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Congratulations to BRC member, Dr Turgay Akay on receiving a CIHR Project Grant for his project "Sensory control of muscle synergies during walking", announced in January 2019. The CIHR Project Grant program is designed to capture ideas with the greatest potential to advance health-related fundamental or applied knowledge, health research, health care, health systems, and/or health outcomes.
Dr Akay's abstract:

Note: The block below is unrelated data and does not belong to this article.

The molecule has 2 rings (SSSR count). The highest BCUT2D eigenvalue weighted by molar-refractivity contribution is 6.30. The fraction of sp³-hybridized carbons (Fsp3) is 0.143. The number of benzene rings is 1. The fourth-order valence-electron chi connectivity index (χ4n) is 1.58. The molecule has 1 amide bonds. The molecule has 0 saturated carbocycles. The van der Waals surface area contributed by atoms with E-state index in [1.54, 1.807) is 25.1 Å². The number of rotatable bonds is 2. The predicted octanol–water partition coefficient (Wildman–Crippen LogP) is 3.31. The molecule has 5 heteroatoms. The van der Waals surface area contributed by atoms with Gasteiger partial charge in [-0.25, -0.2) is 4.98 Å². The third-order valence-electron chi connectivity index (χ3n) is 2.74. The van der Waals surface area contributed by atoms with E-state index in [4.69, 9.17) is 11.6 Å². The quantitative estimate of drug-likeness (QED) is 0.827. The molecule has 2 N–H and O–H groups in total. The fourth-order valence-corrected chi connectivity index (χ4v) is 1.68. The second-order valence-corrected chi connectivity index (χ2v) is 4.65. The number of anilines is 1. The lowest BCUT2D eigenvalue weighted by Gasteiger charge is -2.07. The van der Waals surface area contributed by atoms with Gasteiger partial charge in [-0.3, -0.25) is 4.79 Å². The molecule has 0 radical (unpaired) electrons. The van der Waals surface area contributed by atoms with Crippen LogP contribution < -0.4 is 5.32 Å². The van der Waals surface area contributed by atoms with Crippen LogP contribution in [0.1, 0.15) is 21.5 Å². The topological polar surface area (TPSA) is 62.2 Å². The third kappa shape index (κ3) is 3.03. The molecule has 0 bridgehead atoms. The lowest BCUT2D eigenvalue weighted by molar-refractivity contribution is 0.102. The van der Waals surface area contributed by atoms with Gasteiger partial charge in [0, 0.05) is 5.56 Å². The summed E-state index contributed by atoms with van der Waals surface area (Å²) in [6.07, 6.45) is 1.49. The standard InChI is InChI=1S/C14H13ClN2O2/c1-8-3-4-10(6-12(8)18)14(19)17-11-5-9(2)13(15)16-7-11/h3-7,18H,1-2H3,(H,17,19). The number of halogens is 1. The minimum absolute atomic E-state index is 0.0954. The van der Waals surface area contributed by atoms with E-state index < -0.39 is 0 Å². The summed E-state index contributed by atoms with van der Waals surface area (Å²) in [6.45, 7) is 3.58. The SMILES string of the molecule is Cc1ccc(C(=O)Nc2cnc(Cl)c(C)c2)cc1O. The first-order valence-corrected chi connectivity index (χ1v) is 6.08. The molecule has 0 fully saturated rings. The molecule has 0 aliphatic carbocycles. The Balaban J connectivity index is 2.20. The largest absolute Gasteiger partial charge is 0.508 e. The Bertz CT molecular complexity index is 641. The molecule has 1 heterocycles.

The aim of this project is to provide important insights into sensory feedback mechanisms that regulate the locomotor activity and how these mechanisms are affected during aging. We plan to reach this The aim of this project is to provide important insights into sensory feedback mechanisms that regulate the locomotor activity and how these mechanisms are affected during aging. We plan to reach this aim by using a combination of mouse genetics, in vivo electrophysiology, and behavioral observations. From research over a century, it has been established that locomotor activity is controlled by a set of interconnected spinal interneurons, referred to as "central pattern generator" (CPG). Sensory feedback has been shown to be important in aiding CPG function, so that the locomotor activity is always appropriate to the environmental need. Moreover, walking in the natural environment is typically unpredictably variable, making sensory feedback necessary for functional locomotion. However, the capability to cope with unpredicted changes in the environment during walking gets compromised with advancing age. This leads to increased incidences of injuries related to falls in elderly people adding to costs to health care. Therefore, understanding the sensory feedback mechanisms that control locomotor activity and how these mechanisms change during aging can help elderly patients to regain the walking ability compromised by disease or aging. Therefore, the data emerging from this project will provide important insights that will be crucial for clinical research to help patients with compromised walking ability not only due to aging, but also to diseases or injuries.
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